Early retirement discontinuation leaves some faculty disconcerted
An early retirement option that has been offered to UALR faculty for nearly three decades is set be discontinued. Professors have expressed gratitude for the option as well as disappointment at its revocation.
In an email to employees on October 3, UALR Chancellor Joel Anderson notified faculty that in the coming 15 months, the university would be ending its long established early retirement benefit. The option, Anderson said, “tied up salary dollars in the short-run and have postponed hiring of replacements.”
UALR is the only university in the state that has offered the option on a regular basis, Anderson said. However, it is not a perk exclusive to UALR. “It was made possible in the 1980’s by the Arkansas Legislature,” Anderson said.
The plan is available this semester to tenured faculty who are 55 years or older and will have been at the university for at least 15 years by the date he or she retires. For the two subsequent semesters, the limit for years served will be lowered to 10 or more, but the facuty member’s combined age and service must equal 70. The same requirements apply to non-tenured faculty, non-classified staff, and classified staff. They will receive 20 percent of their annual salary .
The package is divided into two components: “buy-out” and “phase out.” Those who take the buy-out will receive an entire year’s salary after retiring. The phase-out is more gradual, allowing professors to teach part-time for two years and still receive full-time pay. Those who chose this option must relinquish their tenure benefits.
“Throughout the years, I have felt good about the fact that we provided this benefit to faculty who have given many years of service to this institution,” Anderson said. “The draw back to continuing it is that it is expensive. We end up paying for a year in which they don’t work. The budget is tight enough these days that we need to have those dollars available in the short run.”
Rhetoric and Writing professor, Michael Kleine, said he intended to spend more time teaching at UALR, but the discontinuation of the early retirement has changed his mind.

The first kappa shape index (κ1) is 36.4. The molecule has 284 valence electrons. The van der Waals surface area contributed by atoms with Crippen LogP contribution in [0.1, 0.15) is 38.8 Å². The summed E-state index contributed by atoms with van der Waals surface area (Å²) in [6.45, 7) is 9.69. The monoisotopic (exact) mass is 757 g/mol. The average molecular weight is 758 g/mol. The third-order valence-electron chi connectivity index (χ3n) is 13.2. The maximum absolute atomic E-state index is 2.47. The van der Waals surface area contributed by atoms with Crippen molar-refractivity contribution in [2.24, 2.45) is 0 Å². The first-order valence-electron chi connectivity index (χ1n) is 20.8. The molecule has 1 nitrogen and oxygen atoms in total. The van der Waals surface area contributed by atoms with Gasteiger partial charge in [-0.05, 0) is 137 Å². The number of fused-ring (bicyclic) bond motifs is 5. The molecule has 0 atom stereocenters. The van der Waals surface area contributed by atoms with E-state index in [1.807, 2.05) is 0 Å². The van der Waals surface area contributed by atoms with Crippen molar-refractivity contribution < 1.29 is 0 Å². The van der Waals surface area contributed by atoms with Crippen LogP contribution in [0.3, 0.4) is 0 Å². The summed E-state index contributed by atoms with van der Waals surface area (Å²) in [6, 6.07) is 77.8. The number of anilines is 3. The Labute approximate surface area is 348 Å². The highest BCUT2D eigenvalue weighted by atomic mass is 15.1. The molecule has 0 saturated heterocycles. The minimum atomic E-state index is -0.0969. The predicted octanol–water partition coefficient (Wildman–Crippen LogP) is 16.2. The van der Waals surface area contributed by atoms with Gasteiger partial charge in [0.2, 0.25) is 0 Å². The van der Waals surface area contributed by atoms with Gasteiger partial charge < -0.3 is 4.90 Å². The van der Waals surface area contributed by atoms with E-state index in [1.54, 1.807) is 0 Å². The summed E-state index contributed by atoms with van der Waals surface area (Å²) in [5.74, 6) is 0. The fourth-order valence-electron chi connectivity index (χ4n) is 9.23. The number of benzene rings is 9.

“I am 65 now. I was planning to teach for four more years until I was 70. But we just learned that the early retirement package would be stripped away within about a year and a half. That’s the one faculty perk that we had and it was just taken away.”
Kleine said that he is now planning to retire at the end of next fall, as it would be his last chance to get the early retirement benefits. He said that the change has left him and many of his fellow faculty members feeling demoralized and unvalued.
“Quite frankly we have not been rewarded with even a raise, a decent raise, in years,” said Kleine.
His longtime friend and colleague, history professor Thomas Kaiser, seconded Kleine’s sentiments, calling the move “shabby.”
“We had no legal right to it, it wasn’t promised, but it was a long established tradition that I counted on in terms of planning my retirement,” Kaiser said. “This was one benefit, which to some degree compensated for those two things.”
Kleine, who said he loves his vocation, has one regret from his decion to retire - no longer getting to teach students or be involved in the process of “constructing knowledge.”
Not all faculty members are disconcerted, though. In fact, Charles Anderson, who is also a professor of Rhetoric and Writing said the option is a gift from the university, not an entitlement.
“Nobody signed a contract saying, ‘Oh by the way when you retire we’re going to give you a year’s salary.’ I mean, giving people a year’s salary is terribly generous.”
He plans to retire in the coming years as well, by taking advantage of the option before it disappears. Instead of choosing the buy-out option though, he is opting for the phase-out.
“I’m not quite ready to quit work,” Charles Anderson said. “I’m not quite ready to quit teaching. I still am enjoying it a lot. It’s good for me to be able to keep teaching for a while. I think it will be really good for my department. For my department to simply lose the experience of their full professors all at once is going to be hard for the department. It’s going to be hard for students.”
He pointed out that he understands the university’s position of wanting to save money by hiring younger faculty, who often receive lower salaries and may even have fresh ideas. However, he acknowledged that the risk in doing so is that those professors are more likely to leave than tenured faculty.
For now, the decision is concrete. The chancellor said, in his letter to employees, that the early retirement option will be gone for the foreseeable future.